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Skeletons, Spirits, and Surreal Sights
Episode 33rd November 2023 • Books, Ballads, and B-Roll • HVSPN
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Hopewell Valley Student Podcasting Network 

Books, Ballads, and B-Roll

Skeletons, Spirits, and Surreal Sights

Episode #3

You are listening to Books, Ballads, and B-roll the podcast with your hosts Bee and Alastair.

In this spooky scary special episode of Books, Ballads, and B-Roll the Podcast, we discuss connections between halloween-themed media. 

Segment 1: Gideon the Ninth by Tamsyn Muir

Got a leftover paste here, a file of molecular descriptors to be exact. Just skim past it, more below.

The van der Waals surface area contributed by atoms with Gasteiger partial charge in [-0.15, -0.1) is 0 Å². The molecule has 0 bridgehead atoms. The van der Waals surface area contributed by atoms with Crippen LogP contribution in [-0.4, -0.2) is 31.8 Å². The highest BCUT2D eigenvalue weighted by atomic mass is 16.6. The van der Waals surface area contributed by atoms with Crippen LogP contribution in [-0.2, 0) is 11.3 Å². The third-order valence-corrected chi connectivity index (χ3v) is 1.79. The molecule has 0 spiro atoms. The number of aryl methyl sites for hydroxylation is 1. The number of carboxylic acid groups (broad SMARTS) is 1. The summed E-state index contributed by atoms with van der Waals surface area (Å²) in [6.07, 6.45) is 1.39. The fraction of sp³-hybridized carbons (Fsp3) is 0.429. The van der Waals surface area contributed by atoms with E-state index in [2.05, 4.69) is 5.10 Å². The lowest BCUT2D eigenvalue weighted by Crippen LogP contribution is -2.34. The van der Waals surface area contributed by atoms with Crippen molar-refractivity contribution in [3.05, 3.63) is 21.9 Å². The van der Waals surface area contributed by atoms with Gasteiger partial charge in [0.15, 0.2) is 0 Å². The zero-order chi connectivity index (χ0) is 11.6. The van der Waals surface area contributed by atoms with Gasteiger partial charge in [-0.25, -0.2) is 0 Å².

This book is one that we were both quite excited to read. It takes place on another planet and is centered around Gideon, a skilled swordsman, and her sworn enemy--and later her lover--Harrowhark. Harrowhark is a necromancer, an expert at summoning the dead to do her bidding. Gideon’s initial hatred towards Harrowhark is fueled by the mistreatment she endured from Harrow’s parents and her harsh life of indentured servitude. Harrowhark’s hatred seems to stem from immense pressure she feels as a necromancer, and the fact that she blames Gideon for her parents’ suicides. In the solar system of Gideon the Ninth, there are nine planets, which each have a powerful House of necromancy. All of these Houses answer to the all-powerful Emperor. Now, much to Gideon’s dismay, she and Harrowhark end up being forced together when the Emperor summons a necromancer of each House, along with a swordsman, in order to compete for role of Lyctor, extremely powerful and immortal necromancers. Much later, as they struggle to figure out why people are being mysteriously murdered on the Emperor’s planet, they discover that the creation of a Lyctor is a very sinister process, which requires the spirit of the swordsman and necromancer to become intertwined.